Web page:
For the last few months, the only horse I’ve been riding is Candy. Work kept me busy in the fall, and I was focused on getting Candy ready for hunting. Gina and Moe were being ridden a couple of times a week by their lesson students, so I didn’t feel like I needed to add to their workload. While riding Candy is exciting and satisfying in its own way, it’s not always that fun. Candy is still very green; she’s not a very confident horse, and she’s a slow learner. Spending a couple of hours trying to sit quietly while she jigs down a trail or attempting to persuade her that ground poles are not horse-eating monsters isn’t my favorite activity. Riding her is often as exasperating as it is enjoyable. That’s not to say she’s a bad horse or that I dislike riding her; on the contrary, I felt so much joy while galloping her out hunting and total satisfaction when she nailed canter to trot transitions in this month’s lesson. She’s just a horse who’s a lot of work, and sometimes that work is frustrating.
As I headed out to the barn yesterday, I realized that I was feeling like riding was something I had to go do. It felt like a chore. Go chase down Candy, see how anxious she’s feeling today, try to have a productive ride while she’s having a panic attack about all the jumps in the outdoor arena. I didn’t want to go ride. So, I decided to saddle up Moe instead of Candy. I haven’t ridden him since his EPM diagnosis, despite him finishing treatment and responding well to it. I’ve seen his lesson students ride him, and he’s looking just as good as ever. I was nervous about getting on him myself, though. I was nervous he would feel off, or different, or just…not like the horse I know and love so much. But I knew that even if Moe did feel unlike himself, it wouldn’t really matter that much. I would have a nice time tooling around on my favorite fat and fuzzy Thoroughbred.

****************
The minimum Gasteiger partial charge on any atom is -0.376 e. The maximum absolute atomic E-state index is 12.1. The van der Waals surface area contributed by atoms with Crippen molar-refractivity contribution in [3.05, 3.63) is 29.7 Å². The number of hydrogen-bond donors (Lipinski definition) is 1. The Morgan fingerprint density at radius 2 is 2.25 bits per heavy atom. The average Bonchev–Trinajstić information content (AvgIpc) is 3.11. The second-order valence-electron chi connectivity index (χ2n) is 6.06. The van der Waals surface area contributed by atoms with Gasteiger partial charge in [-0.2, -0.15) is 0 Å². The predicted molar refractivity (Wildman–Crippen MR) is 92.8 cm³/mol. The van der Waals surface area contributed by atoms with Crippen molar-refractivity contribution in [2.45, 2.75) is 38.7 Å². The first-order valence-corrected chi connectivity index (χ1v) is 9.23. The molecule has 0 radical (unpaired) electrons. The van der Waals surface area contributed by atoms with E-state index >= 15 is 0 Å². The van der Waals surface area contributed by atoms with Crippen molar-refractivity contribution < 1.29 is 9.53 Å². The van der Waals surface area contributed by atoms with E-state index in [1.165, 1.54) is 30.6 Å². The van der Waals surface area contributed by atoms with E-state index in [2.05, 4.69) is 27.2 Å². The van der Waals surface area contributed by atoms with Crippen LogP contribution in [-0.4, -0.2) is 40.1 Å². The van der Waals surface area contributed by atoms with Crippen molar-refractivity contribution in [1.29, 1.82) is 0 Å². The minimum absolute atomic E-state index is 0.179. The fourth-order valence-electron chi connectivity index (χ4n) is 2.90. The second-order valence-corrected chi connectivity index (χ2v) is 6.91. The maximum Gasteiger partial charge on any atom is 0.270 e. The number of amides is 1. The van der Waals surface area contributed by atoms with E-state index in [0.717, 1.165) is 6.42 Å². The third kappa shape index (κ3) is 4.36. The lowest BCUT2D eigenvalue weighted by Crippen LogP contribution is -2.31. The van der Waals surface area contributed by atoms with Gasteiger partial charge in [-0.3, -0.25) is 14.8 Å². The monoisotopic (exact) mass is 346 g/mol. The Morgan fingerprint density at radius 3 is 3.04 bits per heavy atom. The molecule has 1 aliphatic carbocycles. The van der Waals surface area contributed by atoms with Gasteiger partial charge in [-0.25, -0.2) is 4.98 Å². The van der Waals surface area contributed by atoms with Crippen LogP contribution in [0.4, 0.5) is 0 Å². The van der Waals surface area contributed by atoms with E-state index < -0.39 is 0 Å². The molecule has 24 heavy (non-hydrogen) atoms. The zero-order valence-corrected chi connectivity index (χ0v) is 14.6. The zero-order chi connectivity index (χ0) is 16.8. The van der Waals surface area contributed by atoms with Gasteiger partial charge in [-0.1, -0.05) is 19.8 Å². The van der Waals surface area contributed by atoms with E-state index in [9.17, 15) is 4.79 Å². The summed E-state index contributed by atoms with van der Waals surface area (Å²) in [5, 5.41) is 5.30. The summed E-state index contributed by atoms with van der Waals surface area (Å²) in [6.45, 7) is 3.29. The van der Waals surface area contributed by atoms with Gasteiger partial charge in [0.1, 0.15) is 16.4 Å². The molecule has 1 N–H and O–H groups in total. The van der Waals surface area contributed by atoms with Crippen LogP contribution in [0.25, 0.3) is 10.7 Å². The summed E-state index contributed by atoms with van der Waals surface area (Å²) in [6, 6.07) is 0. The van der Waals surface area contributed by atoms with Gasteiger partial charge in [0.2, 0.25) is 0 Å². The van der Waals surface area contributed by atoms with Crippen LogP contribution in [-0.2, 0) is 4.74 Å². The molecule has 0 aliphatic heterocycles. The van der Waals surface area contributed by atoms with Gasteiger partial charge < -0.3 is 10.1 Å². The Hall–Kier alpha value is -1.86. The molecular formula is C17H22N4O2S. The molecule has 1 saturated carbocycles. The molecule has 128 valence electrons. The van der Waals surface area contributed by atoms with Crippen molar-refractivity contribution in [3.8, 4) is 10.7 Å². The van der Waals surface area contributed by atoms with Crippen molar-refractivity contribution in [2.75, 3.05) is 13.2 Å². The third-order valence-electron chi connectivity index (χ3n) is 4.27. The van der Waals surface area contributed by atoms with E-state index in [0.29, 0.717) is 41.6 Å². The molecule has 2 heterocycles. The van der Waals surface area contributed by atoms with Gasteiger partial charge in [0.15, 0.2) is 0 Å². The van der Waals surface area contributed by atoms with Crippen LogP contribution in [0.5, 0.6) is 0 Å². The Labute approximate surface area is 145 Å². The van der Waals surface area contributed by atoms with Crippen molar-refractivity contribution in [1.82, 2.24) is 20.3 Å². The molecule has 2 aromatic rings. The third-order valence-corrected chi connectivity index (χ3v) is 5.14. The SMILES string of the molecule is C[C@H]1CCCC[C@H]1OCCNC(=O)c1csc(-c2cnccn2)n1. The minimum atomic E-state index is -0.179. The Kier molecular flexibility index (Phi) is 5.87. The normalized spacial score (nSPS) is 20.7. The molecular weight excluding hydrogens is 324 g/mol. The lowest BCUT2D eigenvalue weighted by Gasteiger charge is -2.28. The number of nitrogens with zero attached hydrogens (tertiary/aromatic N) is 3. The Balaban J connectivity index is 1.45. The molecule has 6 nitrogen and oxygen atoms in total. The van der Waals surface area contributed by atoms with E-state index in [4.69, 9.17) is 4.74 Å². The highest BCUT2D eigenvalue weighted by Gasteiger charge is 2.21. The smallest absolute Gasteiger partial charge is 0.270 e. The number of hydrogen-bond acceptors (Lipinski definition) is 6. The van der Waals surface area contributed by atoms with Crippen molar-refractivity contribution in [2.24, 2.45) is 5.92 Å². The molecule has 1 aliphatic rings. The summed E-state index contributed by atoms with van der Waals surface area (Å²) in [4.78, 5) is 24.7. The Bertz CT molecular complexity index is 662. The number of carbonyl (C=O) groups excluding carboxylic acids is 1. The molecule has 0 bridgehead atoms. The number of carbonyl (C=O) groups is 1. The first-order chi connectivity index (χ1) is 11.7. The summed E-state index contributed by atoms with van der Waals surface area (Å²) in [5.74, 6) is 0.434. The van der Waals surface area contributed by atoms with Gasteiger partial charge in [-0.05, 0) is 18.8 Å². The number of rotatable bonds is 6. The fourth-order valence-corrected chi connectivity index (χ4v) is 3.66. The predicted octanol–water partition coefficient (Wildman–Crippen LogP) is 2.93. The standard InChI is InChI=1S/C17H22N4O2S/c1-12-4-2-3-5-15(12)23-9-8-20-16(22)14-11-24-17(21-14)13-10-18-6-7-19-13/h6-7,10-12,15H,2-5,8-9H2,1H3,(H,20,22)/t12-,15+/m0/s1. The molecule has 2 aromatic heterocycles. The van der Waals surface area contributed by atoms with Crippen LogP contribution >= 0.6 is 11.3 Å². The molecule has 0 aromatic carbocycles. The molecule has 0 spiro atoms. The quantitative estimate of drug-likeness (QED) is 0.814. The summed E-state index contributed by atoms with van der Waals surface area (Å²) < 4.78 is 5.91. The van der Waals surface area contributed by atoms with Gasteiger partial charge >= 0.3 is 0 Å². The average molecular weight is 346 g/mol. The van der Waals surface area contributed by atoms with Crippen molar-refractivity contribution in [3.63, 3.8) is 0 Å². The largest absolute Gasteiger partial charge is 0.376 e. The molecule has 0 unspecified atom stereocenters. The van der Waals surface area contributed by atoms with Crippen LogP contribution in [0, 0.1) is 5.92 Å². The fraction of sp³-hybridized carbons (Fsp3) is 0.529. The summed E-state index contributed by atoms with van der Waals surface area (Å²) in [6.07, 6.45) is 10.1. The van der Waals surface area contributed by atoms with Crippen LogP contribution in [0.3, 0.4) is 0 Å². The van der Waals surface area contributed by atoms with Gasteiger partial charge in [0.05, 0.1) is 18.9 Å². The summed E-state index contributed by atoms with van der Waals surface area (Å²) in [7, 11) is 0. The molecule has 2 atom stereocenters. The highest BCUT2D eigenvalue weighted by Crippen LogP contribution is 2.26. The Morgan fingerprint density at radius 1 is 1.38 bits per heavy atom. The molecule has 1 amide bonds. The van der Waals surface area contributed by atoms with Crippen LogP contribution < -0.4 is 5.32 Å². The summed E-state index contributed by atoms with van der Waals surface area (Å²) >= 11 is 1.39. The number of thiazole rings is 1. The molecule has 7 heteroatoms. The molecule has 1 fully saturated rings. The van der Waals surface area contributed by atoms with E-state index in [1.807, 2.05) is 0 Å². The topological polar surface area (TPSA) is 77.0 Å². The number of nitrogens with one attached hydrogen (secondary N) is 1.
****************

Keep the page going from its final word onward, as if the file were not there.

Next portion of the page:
I shouldn’t have been worried about Moe. Sitting astride his short, narrow body was like settling into a favorite comfortable chair. He marched away from the mounting block feeling enthusiastic and energetic. I had a great ride on him. We didn’t do a lot- after all, he is fat and old and out of shape. We walked and trotted and cantered in a reasonable frame, practiced leg yields, and had an exciting time trotting over the wooden bridge that’s part of the working equitation course. (By “exciting”, I mean Moe trotted up to it, jumped on to the middle of it, and cantered off of it.) It felt really good to ride him- it was fun! And it’s always nice to be around a people-oriented horse, even if he’s constantly mugging for treats.
It was good to remind myself that heading out to the barn shouldn’t feel like a chore. Sure, riding won’t be rainbows and sunshine every day- the struggle is part of the process. But horses ought to bring us happiness, too.